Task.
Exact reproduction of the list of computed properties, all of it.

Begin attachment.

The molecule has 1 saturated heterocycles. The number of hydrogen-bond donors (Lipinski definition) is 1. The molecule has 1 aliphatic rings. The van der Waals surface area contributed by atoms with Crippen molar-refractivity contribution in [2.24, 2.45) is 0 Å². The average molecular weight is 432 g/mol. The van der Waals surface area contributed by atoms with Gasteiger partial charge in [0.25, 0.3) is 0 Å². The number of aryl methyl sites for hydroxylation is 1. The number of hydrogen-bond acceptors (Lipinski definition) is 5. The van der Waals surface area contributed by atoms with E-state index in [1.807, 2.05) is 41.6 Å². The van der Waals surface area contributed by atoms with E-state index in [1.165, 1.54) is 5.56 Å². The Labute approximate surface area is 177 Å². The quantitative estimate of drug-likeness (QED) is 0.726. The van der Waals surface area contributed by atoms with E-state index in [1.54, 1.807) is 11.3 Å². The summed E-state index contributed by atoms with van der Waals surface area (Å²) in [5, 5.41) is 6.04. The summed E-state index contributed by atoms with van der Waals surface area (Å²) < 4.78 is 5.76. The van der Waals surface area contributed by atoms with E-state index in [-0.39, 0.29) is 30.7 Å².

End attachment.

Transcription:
The molecule has 1 saturated heterocycles. The number of hydrogen-bond donors (Lipinski definition) is 1. The molecule has 1 aliphatic rings. The van der Waals surface area contributed by atoms with Crippen molar-refractivity contribution in [2.24, 2.45) is 0 Å². The average molecular weight is 432 g/mol. The van der Waals surface area contributed by atoms with Gasteiger partial charge in [0.25, 0.3) is 0 Å². The number of aryl methyl sites for hydroxylation is 1. The number of hydrogen-bond acceptors (Lipinski definition) is 5. The van der Waals surface area contributed by atoms with E-state index in [1.807, 2.05) is 41.6 Å². The van der Waals surface area contributed by atoms with E-state index in [1.165, 1.54) is 5.56 Å². The Labute approximate surface area is 177 Å². The quantitative estimate of drug-likeness (QED) is 0.726. The van der Waals surface area contributed by atoms with E-state index in [1.54, 1.807) is 11.3 Å². The summed E-state index contributed by atoms with van der Waals surface area (Å²) in [5, 5.41) is 6.04. The summed E-state index contributed by atoms with van der Waals surface area (Å²) < 4.78 is 5.76. The van der Waals surface area contributed by atoms with E-state index in [-0.39, 0.29) is 30.7 Å².